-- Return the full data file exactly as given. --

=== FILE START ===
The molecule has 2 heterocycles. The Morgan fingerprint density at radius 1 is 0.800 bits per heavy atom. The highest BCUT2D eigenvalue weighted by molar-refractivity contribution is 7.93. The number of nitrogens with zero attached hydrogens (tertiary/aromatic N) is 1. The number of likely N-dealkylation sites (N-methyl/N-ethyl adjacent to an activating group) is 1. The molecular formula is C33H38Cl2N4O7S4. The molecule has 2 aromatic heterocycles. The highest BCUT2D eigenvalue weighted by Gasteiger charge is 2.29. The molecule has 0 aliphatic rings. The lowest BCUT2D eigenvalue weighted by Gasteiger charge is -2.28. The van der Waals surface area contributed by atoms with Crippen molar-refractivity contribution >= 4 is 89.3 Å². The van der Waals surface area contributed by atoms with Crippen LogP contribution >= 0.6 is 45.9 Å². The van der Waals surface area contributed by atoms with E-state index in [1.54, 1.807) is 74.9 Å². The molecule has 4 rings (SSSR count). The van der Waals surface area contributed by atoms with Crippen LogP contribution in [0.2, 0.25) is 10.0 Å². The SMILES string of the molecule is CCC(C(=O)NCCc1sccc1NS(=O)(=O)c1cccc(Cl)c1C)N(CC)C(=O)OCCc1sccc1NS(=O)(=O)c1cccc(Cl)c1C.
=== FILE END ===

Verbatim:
The molecule has 2 heterocycles. The Morgan fingerprint density at radius 1 is 0.800 bits per heavy atom. The highest BCUT2D eigenvalue weighted by molar-refractivity contribution is 7.93. The number of nitrogens with zero attached hydrogens (tertiary/aromatic N) is 1. The number of likely N-dealkylation sites (N-methyl/N-ethyl adjacent to an activating group) is 1. The molecular formula is C33H38Cl2N4O7S4. The molecule has 2 aromatic heterocycles. The highest BCUT2D eigenvalue weighted by Gasteiger charge is 2.29. The molecule has 0 aliphatic rings. The lowest BCUT2D eigenvalue weighted by Gasteiger charge is -2.28. The van der Waals surface area contributed by atoms with Crippen molar-refractivity contribution >= 4 is 89.3 Å². The van der Waals surface area contributed by atoms with Crippen LogP contribution >= 0.6 is 45.9 Å². The van der Waals surface area contributed by atoms with E-state index in [1.54, 1.807) is 74.9 Å². The molecule has 4 rings (SSSR count). The van der Waals surface area contributed by atoms with Crippen LogP contribution in [0.2, 0.25) is 10.0 Å². The SMILES string of the molecule is CCC(C(=O)NCCc1sccc1NS(=O)(=O)c1cccc(Cl)c1C)N(CC)C(=O)OCCc1sccc1NS(=O)(=O)c1cccc(Cl)c1C.